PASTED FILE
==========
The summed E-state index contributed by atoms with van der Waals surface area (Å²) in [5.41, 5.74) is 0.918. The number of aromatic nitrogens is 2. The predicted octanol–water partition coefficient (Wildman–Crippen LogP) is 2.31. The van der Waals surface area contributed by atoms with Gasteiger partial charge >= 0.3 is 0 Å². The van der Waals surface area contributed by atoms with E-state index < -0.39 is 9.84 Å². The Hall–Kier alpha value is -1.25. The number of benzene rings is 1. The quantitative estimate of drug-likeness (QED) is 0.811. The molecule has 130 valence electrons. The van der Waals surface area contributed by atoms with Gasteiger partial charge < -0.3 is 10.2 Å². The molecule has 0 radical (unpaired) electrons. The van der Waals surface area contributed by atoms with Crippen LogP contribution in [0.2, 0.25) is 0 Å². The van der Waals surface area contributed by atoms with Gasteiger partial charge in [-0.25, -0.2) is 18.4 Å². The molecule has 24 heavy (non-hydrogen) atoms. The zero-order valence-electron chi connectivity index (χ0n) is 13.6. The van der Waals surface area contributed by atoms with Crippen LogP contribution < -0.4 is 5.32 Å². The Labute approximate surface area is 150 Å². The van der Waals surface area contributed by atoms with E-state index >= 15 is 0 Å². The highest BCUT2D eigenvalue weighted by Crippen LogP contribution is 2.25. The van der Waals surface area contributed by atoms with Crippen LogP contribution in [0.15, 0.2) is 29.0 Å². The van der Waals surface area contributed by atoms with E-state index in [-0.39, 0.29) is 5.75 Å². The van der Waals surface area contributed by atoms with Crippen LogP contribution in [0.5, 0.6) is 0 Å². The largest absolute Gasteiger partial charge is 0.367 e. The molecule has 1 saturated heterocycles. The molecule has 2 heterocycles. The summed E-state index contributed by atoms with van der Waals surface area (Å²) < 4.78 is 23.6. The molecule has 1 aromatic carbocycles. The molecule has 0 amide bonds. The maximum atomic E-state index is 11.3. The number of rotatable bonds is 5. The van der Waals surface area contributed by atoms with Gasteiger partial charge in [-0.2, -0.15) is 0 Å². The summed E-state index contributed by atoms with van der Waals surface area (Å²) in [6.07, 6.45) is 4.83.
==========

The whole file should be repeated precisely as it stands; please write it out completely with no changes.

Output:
The summed E-state index contributed by atoms with van der Waals surface area (Å²) in [5.41, 5.74) is 0.918. The number of aromatic nitrogens is 2. The predicted octanol–water partition coefficient (Wildman–Crippen LogP) is 2.31. The van der Waals surface area contributed by atoms with Gasteiger partial charge >= 0.3 is 0 Å². The van der Waals surface area contributed by atoms with E-state index < -0.39 is 9.84 Å². The Hall–Kier alpha value is -1.25. The number of benzene rings is 1. The quantitative estimate of drug-likeness (QED) is 0.811. The molecule has 130 valence electrons. The van der Waals surface area contributed by atoms with Gasteiger partial charge < -0.3 is 10.2 Å². The molecule has 0 radical (unpaired) electrons. The van der Waals surface area contributed by atoms with Crippen LogP contribution in [0.2, 0.25) is 0 Å². The van der Waals surface area contributed by atoms with Gasteiger partial charge in [-0.25, -0.2) is 18.4 Å². The molecule has 24 heavy (non-hydrogen) atoms. The zero-order valence-electron chi connectivity index (χ0n) is 13.6. The van der Waals surface area contributed by atoms with Crippen LogP contribution < -0.4 is 5.32 Å². The Labute approximate surface area is 150 Å². The van der Waals surface area contributed by atoms with E-state index >= 15 is 0 Å². The highest BCUT2D eigenvalue weighted by Crippen LogP contribution is 2.25. The van der Waals surface area contributed by atoms with Crippen LogP contribution in [0.15, 0.2) is 29.0 Å². The van der Waals surface area contributed by atoms with E-state index in [-0.39, 0.29) is 5.75 Å². The van der Waals surface area contributed by atoms with Crippen LogP contribution in [0.5, 0.6) is 0 Å². The largest absolute Gasteiger partial charge is 0.367 e. The molecule has 1 saturated heterocycles. The molecule has 2 heterocycles. The summed E-state index contributed by atoms with van der Waals surface area (Å²) < 4.78 is 23.6. The molecule has 1 aromatic carbocycles. The molecule has 0 amide bonds. The maximum atomic E-state index is 11.3. The number of rotatable bonds is 5. The van der Waals surface area contributed by atoms with Gasteiger partial charge in [-0.2, -0.15) is 0 Å². The summed E-state index contributed by atoms with van der Waals surface area (Å²) in [6.07, 6.45) is 4.83.